MY intention was, and I think it was realised, was to say that (a) gender is complex and we haven’t decided anything yet but we should certainly keep talking about it (btw, Spivak has since rejected strategic essentialism) and (b) a good way to talk freely is to observe the way in which Greer talked.
            I am a great fan of Greer. I think she is a very fine stylist and a great performance piece. I LOVED her Irwin thing, even though it shocked me at the time, and I think her Quarterly Essay was extremely courageous. I love that she could not give a hoot what anyone writes about her. I adore her perverse and delightfully corrupting marriage of zine writing with academic cant. I think she is a very great popular thinker.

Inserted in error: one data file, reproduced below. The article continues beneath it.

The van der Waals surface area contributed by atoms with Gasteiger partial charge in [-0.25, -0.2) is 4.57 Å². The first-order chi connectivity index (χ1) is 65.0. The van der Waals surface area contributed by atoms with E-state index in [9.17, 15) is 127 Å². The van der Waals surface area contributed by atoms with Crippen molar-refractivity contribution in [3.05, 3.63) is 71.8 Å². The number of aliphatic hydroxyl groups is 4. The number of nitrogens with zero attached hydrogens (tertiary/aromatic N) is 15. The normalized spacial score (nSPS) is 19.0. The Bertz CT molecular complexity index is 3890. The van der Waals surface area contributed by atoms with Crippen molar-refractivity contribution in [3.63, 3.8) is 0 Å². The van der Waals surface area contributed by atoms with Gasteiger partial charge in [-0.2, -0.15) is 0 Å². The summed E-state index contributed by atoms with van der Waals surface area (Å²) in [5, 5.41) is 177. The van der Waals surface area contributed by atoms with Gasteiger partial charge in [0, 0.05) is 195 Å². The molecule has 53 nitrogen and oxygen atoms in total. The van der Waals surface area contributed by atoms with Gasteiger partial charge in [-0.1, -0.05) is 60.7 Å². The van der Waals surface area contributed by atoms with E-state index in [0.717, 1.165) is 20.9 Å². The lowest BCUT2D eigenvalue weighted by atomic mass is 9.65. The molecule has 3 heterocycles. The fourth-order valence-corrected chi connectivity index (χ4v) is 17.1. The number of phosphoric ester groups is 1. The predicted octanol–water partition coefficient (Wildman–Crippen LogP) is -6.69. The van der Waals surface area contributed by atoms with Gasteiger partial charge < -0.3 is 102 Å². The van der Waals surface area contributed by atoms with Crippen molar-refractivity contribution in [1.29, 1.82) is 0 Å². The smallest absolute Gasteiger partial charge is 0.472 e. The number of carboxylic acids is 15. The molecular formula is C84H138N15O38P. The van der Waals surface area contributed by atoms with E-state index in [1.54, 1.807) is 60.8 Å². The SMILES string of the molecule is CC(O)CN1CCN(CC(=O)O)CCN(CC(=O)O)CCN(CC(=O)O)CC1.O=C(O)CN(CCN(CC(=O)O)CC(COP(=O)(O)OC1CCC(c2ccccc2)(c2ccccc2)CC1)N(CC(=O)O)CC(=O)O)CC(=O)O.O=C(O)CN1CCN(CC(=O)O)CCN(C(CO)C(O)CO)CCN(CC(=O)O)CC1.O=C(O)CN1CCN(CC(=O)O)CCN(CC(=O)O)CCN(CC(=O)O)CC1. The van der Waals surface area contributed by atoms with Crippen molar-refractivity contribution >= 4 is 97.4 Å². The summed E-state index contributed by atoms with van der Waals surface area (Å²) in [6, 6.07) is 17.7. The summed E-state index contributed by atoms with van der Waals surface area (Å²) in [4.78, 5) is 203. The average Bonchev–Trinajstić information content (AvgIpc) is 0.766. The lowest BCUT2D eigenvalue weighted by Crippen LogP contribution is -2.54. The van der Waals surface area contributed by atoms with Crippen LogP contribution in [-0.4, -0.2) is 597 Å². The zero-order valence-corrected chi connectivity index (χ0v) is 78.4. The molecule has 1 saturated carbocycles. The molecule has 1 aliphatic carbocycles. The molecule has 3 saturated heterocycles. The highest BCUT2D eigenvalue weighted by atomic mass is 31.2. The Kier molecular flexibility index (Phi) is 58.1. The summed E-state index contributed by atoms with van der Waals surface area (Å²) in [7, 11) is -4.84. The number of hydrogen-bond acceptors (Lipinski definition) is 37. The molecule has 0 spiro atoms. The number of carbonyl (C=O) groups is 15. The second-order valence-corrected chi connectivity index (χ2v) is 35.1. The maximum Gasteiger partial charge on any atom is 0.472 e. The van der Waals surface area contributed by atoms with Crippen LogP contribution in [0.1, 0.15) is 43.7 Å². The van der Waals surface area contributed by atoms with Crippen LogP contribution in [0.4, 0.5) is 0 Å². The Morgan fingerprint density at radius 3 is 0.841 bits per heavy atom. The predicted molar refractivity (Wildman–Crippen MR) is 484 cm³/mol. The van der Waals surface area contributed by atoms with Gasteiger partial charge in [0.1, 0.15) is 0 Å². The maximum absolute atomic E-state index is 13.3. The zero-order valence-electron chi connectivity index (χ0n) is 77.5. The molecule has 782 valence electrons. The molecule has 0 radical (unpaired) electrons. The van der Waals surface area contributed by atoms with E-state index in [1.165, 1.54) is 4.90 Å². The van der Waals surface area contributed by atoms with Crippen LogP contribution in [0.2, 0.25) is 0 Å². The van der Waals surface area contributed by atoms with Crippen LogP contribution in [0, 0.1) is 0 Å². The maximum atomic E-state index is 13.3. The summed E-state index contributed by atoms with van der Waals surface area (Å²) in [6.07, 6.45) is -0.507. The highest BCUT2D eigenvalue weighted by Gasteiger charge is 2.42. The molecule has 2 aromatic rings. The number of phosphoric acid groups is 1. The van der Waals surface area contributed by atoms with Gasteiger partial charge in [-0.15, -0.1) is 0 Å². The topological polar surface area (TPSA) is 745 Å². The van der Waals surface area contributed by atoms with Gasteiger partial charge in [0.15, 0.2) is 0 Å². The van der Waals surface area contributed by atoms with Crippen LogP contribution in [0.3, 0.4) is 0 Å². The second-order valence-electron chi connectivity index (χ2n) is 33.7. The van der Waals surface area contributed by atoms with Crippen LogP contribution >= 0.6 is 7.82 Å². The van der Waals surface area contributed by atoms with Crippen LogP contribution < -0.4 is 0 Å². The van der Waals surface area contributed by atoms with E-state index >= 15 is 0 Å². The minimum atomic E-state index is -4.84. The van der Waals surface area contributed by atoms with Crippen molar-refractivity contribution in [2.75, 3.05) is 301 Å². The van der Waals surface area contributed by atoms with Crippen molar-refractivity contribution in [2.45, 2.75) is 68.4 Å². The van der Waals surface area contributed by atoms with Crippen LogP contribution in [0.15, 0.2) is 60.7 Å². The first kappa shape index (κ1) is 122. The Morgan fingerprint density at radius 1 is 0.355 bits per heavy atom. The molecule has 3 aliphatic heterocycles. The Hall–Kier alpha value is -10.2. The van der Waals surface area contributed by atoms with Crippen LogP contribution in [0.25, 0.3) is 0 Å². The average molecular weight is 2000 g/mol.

But I think she has sweet FA to say about gender and that her handling of this trans question shows this. Which is what I said.
            She has no theory of gender. Perhaps an early lifetime of being brighter than everyone in the room has inured her to reading. I don’t know why, but she has really left the question alone to die in her mind and is no better than Camille Paglia (who has gone straight to sociobiology) in her thinking on woman or man.
            So, if you want to argue with someone who is eager to show that they are “trans positive”, you can find plenty. Aside from the fact that I think being mean to people on the basis of their class is dumb, I am not interested in offering moral injunctions or looking like a really super tolerant person in public.
            This is not about that. It’s about the need to create the conditions for discourse that aren’t dumb. Read the piece again, maybe, and you just might see that you have fixated, to the point that you are rah-rahing someone who calls me a crap journalist who hates women (pretty serious charges), on something I didn’t actually say.